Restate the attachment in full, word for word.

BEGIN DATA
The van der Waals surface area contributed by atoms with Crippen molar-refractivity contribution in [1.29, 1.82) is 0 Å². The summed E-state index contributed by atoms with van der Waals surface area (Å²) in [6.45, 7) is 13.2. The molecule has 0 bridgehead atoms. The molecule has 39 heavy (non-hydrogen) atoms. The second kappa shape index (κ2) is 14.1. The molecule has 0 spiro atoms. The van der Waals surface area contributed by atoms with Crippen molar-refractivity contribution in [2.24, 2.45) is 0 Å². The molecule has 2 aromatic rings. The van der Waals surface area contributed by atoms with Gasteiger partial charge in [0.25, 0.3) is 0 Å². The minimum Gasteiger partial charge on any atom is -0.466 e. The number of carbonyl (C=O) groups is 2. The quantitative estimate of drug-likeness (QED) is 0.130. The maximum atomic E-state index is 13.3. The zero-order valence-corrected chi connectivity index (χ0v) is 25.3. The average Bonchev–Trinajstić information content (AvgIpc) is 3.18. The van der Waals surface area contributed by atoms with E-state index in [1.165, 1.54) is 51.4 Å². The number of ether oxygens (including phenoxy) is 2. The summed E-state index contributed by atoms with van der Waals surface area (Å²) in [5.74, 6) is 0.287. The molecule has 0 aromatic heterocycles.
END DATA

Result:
The van der Waals surface area contributed by atoms with Crippen molar-refractivity contribution in [1.29, 1.82) is 0 Å². The summed E-state index contributed by atoms with van der Waals surface area (Å²) in [6.45, 7) is 13.2. The molecule has 0 bridgehead atoms. The molecule has 39 heavy (non-hydrogen) atoms. The second kappa shape index (κ2) is 14.1. The molecule has 0 spiro atoms. The van der Waals surface area contributed by atoms with Crippen molar-refractivity contribution in [2.24, 2.45) is 0 Å². The molecule has 2 aromatic rings. The van der Waals surface area contributed by atoms with Gasteiger partial charge in [0.25, 0.3) is 0 Å². The minimum Gasteiger partial charge on any atom is -0.466 e. The number of carbonyl (C=O) groups is 2. The quantitative estimate of drug-likeness (QED) is 0.130. The maximum atomic E-state index is 13.3. The zero-order valence-corrected chi connectivity index (χ0v) is 25.3. The average Bonchev–Trinajstić information content (AvgIpc) is 3.18. The van der Waals surface area contributed by atoms with E-state index in [1.165, 1.54) is 51.4 Å². The number of ether oxygens (including phenoxy) is 2. The summed E-state index contributed by atoms with van der Waals surface area (Å²) in [5.74, 6) is 0.287. The molecule has 0 aromatic heterocycles.